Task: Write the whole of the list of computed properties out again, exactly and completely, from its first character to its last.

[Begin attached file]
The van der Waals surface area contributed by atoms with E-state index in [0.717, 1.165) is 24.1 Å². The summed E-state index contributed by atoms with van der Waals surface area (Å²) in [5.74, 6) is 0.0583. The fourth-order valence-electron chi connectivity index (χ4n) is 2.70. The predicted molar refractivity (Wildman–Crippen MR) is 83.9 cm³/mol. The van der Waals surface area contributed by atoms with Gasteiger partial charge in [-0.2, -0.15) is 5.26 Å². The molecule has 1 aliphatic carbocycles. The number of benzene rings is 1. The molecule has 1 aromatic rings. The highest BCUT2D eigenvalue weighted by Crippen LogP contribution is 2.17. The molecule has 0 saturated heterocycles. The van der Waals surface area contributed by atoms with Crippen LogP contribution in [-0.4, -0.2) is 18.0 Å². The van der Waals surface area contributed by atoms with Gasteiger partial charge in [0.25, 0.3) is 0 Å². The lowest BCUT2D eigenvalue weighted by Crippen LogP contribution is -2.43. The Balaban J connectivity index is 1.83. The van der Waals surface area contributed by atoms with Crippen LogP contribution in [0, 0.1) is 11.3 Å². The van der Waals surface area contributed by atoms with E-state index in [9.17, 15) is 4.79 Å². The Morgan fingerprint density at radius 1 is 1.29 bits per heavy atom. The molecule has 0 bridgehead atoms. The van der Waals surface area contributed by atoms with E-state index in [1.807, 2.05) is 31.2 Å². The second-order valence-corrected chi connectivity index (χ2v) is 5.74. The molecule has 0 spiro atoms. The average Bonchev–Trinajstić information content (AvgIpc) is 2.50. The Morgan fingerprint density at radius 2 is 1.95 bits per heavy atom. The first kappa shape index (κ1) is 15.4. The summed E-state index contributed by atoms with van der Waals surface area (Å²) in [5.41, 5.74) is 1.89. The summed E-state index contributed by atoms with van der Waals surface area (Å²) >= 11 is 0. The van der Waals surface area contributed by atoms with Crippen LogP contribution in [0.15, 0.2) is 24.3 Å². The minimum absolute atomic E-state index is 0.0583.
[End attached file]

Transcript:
The van der Waals surface area contributed by atoms with E-state index in [0.717, 1.165) is 24.1 Å². The summed E-state index contributed by atoms with van der Waals surface area (Å²) in [5.74, 6) is 0.0583. The fourth-order valence-electron chi connectivity index (χ4n) is 2.70. The predicted molar refractivity (Wildman–Crippen MR) is 83.9 cm³/mol. The van der Waals surface area contributed by atoms with Gasteiger partial charge in [-0.2, -0.15) is 5.26 Å². The molecule has 1 aliphatic carbocycles. The number of benzene rings is 1. The molecule has 1 aromatic rings. The highest BCUT2D eigenvalue weighted by Crippen LogP contribution is 2.17. The molecule has 0 saturated heterocycles. The van der Waals surface area contributed by atoms with Crippen LogP contribution in [-0.4, -0.2) is 18.0 Å². The van der Waals surface area contributed by atoms with Gasteiger partial charge in [0.25, 0.3) is 0 Å². The lowest BCUT2D eigenvalue weighted by Crippen LogP contribution is -2.43. The Balaban J connectivity index is 1.83. The van der Waals surface area contributed by atoms with Crippen LogP contribution in [0, 0.1) is 11.3 Å². The van der Waals surface area contributed by atoms with E-state index in [9.17, 15) is 4.79 Å². The Morgan fingerprint density at radius 1 is 1.29 bits per heavy atom. The molecule has 0 bridgehead atoms. The van der Waals surface area contributed by atoms with E-state index in [1.807, 2.05) is 31.2 Å². The second-order valence-corrected chi connectivity index (χ2v) is 5.74. The molecule has 0 spiro atoms. The average Bonchev–Trinajstić information content (AvgIpc) is 2.50. The Morgan fingerprint density at radius 2 is 1.95 bits per heavy atom. The first kappa shape index (κ1) is 15.4. The summed E-state index contributed by atoms with van der Waals surface area (Å²) in [5.41, 5.74) is 1.89. The summed E-state index contributed by atoms with van der Waals surface area (Å²) >= 11 is 0. The van der Waals surface area contributed by atoms with Crippen LogP contribution in [0.15, 0.2) is 24.3 Å². The minimum absolute atomic E-state index is 0.0583.